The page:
When Thompson came to Warner, the barn where the museum is now had a roof filled with holes, where pigeons had made their homes. The land was littered with coils of barbed wire, a broken manure spreader, an old safe minus its door, a refrigerator, lengths of rope, smashed glass and bald tires.

He filled the museum with artifacts from his travels over the years – colorful beaded moccasins, feathered headdresses and long, wooden canoes.

Nancy created the idea for the museum’s layout – the artifacts are displayed in a circular pattern, a “circle of life.” There is no beginning and no end.

When he talks about his wife now, Thompson cries with gratitude.

“She’s had ideas, many times bigger and better than mine,” he said. “She’s been a fantastic partner. I couldn’t have done what I’ve done without her input. She’s been a God help to me.”

Thompson said after his first marriage failed, he never dreamed he’d find such a true love in his life.

The Thompsons dedicated their lives to the museum. When the museum first opened, they had one phone line for the museum and the house.

They created the Medicine Woods, where over 100 native plants that Native Americans historically used for food, medicine and shelter are planted.


Although the Thompsons are limited in their mobility now, they get visitors often, many of them family. A couple of weeks ago, the new director of Canterbury Shaker Village came to pay him a visit.

They have nurses who visit regularly and receive assistance from Meals on Wheels.

Andy Bullock, the museum’s executive director, has become his best friend and visits him daily, along with taking him and Nancy to their favorite restaurant, Foot Hills of Warner.

Thompson is a local celebrity in Warner. An old photo of him in his troubadour costume is hanging on the wall near the bar at The Foot Hills. Everyone is eager to chat with Thompson and hear about his life and accomplishments.

However, Thompson’s interest has never been about talking about himself. He’d rather learn about others.

“If he doesn’t know them, or if he doesn’t remember their names, he’ll say, ‘Tell me about you. I want to know about you,’ ” Bullock said.

Thompson said he owes all of his success to others.

“It’s been a wonderful life. I loved every bit of it. I think there’s gotta be a God in heaven. I mean it. I mean it. All my life, the doors open up and good people have come into my life and made a difference. So what can I say? I’m totally in gratitude.”

He said he’s especially grateful to Bullock, who he is leaving in charge of the museum and who he knows will take care of it.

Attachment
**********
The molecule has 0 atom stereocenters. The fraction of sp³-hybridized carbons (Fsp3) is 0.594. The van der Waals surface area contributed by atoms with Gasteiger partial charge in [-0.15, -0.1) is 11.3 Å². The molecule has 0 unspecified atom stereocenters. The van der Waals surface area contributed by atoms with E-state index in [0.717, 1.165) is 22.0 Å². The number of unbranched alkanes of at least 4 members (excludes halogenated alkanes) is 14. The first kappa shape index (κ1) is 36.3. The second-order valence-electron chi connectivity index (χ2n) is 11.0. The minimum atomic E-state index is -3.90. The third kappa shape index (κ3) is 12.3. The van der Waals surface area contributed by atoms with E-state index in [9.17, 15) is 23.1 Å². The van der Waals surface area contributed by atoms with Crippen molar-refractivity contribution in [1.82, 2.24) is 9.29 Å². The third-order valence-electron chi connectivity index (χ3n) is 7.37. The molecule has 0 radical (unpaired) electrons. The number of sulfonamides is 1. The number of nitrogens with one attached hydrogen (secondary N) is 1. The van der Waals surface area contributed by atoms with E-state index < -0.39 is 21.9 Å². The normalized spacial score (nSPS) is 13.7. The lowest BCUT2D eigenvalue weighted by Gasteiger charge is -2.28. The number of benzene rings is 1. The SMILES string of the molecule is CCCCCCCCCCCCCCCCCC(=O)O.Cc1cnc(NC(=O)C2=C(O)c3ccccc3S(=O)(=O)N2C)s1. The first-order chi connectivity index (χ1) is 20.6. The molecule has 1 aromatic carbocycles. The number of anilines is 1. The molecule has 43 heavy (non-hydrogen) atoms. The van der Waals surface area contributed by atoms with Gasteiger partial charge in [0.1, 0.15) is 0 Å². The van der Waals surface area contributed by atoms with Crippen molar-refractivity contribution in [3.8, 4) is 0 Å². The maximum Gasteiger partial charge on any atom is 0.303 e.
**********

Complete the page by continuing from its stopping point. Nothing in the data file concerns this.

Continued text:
Bullock said he was 18 when they met. Thompson developed a connection with Bullock’s father, who was of Wampanoag ancestry and ran shops selling native artifacts.

Even if he can’t make it into the museum every day, Bullock takes them on rides in the museum parking lot to take a look at how things are going, and to see how various plants are growing. On nice days, Bullock will drive them out to the arboretum in the museum golf cart, and they sit out on the Bud and Nancy memorial bench.

Bullock has a theory about Thompson.

“He always says he’s had this storybook life, because it’s been so perfect, that no one would believe because he kind of doesn’t believe it. He keeps talking about coincidence and how it’s got to be more than just coincidence when all these things just kind of fall into place,” Bullock said.

“But it’s that theory of you know, the harder you work the luckier you get. Creating potential in people I think is really what he does, and he doesn’t know it,” Bullock said.

Next chapter

There’s a painting of a dark silhouette on a horse riding in a canyon at sunset above the mantle in the living room where Bud and Nancy like to sit.

Bud said he can’t quite remember where in the Southwest the painting is depicting.

“It’s the Alzheimer’s,” he said. “It makes everything vague.”

He and Nancy purchased it from an Indigenous artist who came to visit the museum years ago. They discovered they had visited the exact spot depicted in the painting, and they had to have it.

Thompson said although he can’t remember where that spot is, he remembers what it makes him feel. Gratitude, like the rest of his home makes him feel.

He doesn’t feel like he’s done serving his land yet.

“I’ve still got a few more trees that I’d still like to plant. I hope I get another summer here,” he said, looking out his window at the melting snow on a late February day. “I don’t have much time to do too many more things.”

“Andy knows how to follow through and he’ll help me with everything that goes on,” he added. “I know that this will all continue. I have no doubt.”